Meet Jon Cornish, fearless problem solver, community advocate and UCalgary’s 15th chancellor | New


When Chancellor-elect Jon Cornish was elected to the Student Senate at his alma mater, the University of Kansas (KU), he ran on a platform of achieving three goals. He wanted to bring open Wi-Fi to students on campus, secure senatorial representation for his residential building (because it was the only tower that didn’t), and he wanted to build a crosswalk.

“It was such a small thing, building the crosswalk, but there was a three-lane road next to our housing complex, and you supposedly couldn’t put a crosswalk there,” says Cornish, who recently began his tenure at the 15th Chancellor University of Calgary. “But we got capital and built an island for people to cross the road.”

A fearless problem solver, Cornish is someone who looks at a barrier and says, “Yes, I can do something about it.” He sees a solid foundation and building blocks where most people see a wall.

The Senate seat and crosswalk may seem like small issues compared to the issues he tackles today, but they were sparks at the start of a glittering career that would see Cornish continually championing underprivileged communities. represented and empower others to embark on paths they were unable to travel before.

Wins and losses both provide knowledge

As he joins UCalgary in his senior volunteer role, Cornish brings with him his experience as a Canadian Football Hall of Fame player with the Calgary Stampeders, as a founder and president of the Calgary Black Chambers, as an investment advisor at RBC Dominion Securities, a chartered firm holding the Financial Analyst Charter, as an active community volunteer, and as an advocate for the BIPOC and LGBTQ2S+ communities.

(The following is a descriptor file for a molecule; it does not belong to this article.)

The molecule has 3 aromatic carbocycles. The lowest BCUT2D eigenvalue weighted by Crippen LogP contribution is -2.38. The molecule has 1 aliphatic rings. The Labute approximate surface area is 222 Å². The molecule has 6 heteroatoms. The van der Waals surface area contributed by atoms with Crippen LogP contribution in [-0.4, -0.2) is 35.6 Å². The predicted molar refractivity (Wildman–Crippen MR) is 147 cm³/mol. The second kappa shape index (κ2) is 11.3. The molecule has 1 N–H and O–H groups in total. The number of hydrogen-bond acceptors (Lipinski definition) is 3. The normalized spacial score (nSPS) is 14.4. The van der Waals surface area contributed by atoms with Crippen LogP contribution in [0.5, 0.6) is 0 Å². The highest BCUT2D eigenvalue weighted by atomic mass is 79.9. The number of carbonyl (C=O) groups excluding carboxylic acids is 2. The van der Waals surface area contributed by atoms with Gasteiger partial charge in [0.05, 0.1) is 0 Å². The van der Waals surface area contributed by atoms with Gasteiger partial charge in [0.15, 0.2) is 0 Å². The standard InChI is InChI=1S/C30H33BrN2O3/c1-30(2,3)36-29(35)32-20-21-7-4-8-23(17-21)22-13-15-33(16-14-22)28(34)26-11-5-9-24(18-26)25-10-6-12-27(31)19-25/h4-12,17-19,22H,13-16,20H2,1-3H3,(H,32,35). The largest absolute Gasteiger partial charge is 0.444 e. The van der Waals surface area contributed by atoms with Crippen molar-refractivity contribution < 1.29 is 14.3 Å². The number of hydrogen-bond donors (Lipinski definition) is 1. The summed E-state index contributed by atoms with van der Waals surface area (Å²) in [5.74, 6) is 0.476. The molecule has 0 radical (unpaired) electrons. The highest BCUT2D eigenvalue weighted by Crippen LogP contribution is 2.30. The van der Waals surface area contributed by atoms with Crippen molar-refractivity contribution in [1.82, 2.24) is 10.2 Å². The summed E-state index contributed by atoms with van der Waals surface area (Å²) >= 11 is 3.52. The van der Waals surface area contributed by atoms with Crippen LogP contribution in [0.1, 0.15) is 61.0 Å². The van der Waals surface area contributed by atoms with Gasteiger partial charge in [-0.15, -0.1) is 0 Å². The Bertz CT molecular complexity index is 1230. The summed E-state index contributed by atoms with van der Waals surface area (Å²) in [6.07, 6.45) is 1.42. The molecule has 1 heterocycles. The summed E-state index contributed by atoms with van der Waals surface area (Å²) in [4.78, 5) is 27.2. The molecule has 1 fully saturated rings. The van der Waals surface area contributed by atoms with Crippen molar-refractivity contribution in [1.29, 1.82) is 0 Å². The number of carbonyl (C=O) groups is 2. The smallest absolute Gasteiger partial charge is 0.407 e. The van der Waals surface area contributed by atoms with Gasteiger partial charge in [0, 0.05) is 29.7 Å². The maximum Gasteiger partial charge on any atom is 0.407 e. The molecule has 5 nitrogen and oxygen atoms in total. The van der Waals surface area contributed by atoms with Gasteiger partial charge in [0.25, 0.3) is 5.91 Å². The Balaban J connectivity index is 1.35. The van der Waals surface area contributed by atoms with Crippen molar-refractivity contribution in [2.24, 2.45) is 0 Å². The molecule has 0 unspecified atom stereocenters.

Although his accomplishments are many, he derives his knowledge and experience from his losses, as well as his victories.

After the Stampeders were kicked out of the CFL playoffs in the 2013 Western Finals, in a game they were favorites to win – within a year Cornish also won the coveted Lou Marsh Trophy – he had to figure out how to come back from that loss.

“We had a great team that thought we were going to win, but losing is part of the deal,” Cornish said.

I realized it wasn’t just about looking my best. It was about how well I could motivate and uplift those around me to succeed.

The Stampeders came back to win the Gray Cup in 2014. Reflecting on his nine years of experience in professional football, Cornish says it was through sports that he learned to quickly weigh the solutions – and that he there is no challenge that cannot be overcome.

“If you distill football, you’re trying to get a ball going around obstacles, and my job was to solve the defense problem, sometimes in seconds,” says Cornish, adding that to be successful in the sport you know who you’re up against and what your goals are.

“I’ve never seen a problem that I couldn’t solve,” he says. “I could be tackled, but there’s always a path you can take in time, which sometimes involves going back.”